EMERGENCY! Foster Carers Urgently Needed


Two children come into care in Northern Ireland every day. More foster families are urgently needed to provide safe, stable and nurturing homes for vulnerable children and young people across Northern Ireland. 



Foster carers and social workers from Belfast Trust and the four other Health & Social Care (HSC) Trusts will take to the roads in a novelty fire engine this Foster Care Fortnight (14-27 May 2012) to emphasise how a regional shortage of foster carers is reaching emergency levels.

To find out when the Fire Engine is in your area please click on the link Regional_Fostering_Fire_Engine_Routes_May12.pdf

Foster homes are needed for children of all ages who are unable to live with their own families. This may be a result of family breakdown, relationship difficulties, neglect, abuse or parental ill health.

There are currently 1,916 children and young people living with HSC foster carers across NI.

Trusts want to find the right foster home for each child / young person, first time round. A shortage of foster carers may result in children / young people living with foster carers outside their local area, having to travel significant distances to school, being far away from their family and friends, and sometimes split from their siblings.

By recruiting a wide pool of foster carers, Trusts can place children / young people within their own areas with trained foster carers who best meet their individual needs.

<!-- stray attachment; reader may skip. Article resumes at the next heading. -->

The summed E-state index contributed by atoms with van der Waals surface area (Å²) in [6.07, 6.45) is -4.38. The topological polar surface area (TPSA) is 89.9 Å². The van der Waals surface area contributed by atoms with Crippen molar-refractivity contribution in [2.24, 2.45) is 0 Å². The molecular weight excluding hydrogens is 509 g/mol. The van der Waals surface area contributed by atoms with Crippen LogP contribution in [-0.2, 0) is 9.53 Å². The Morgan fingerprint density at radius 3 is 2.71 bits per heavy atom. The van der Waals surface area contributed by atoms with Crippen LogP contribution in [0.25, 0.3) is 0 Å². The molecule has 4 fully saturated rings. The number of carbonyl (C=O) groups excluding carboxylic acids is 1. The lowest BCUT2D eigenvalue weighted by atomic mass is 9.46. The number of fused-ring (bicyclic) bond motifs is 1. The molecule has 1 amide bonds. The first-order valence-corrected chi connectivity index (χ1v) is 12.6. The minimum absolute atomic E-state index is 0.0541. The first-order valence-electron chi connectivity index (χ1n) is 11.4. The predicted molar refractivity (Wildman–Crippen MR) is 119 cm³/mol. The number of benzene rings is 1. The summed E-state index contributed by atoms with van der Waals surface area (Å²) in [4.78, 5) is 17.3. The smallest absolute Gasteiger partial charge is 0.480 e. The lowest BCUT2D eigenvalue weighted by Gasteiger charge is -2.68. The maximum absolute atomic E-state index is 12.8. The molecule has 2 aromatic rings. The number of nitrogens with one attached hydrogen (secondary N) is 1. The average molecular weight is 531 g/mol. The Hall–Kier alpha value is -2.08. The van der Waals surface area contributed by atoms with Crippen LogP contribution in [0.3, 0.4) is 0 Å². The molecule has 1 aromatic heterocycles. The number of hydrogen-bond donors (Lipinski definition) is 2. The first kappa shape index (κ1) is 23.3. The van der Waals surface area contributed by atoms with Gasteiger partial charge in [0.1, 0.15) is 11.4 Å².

Health Minister, Edwin Poots who is supporting the regional HSC fostering recruitment campaign said: “Fostering continues to be a key priority for me and I welcome this novel initiative to highlight the continuing need for more fosters and kinship carers. Fostering is highly rewarding and makes a significant difference to the lives of the children and the foster / kinship carer alike. I strongly encourage anyone who believes that they can offer a child a chance of a stable home and family life to come along to one of the many events being held throughout NI during Foster Care Fortnight.”

There is a particular need for foster carers who are willing to offer children / young people a long term home. There are currently 46 children / young people waiting for a long term home across NI.

Ashley Houston (18), who lives with his long term foster carer said: “Not all my foster homes have worked out but I have been with my foster carer now for four years. She is really patient and understanding and I know I can talk to her if I have any problems. That’s so important – knowing that someone listens to me and cares about me. Living with a single carer provides me with consistency where I don’t have to negotiate complex family relationships. Fostering has been fantastic for me – through my care experience I’ve now decided that I want to pursue a career that involves helping others.”

People may apply to foster whether they are married / co habiting or single, own or rent their home, work or are receiving benefits, or if they have children of their own. There is no upper age limit to who can foster as long as they are healthy and have the energy to care for a child / young person. Applications will also be considered irrespective of sexual orientation or religious / ethnic background.

HSC foster carers receive financial allowances, ongoing training and 24 hour social work support.

The five HSC Trusts are looking to recruit people who are patient, understanding, compassionate and flexible and who have time and space in their lives to devote to a child / young person’s needs. Call 0800 0720 137 or visit www.adoptionandfostering.hscni.ne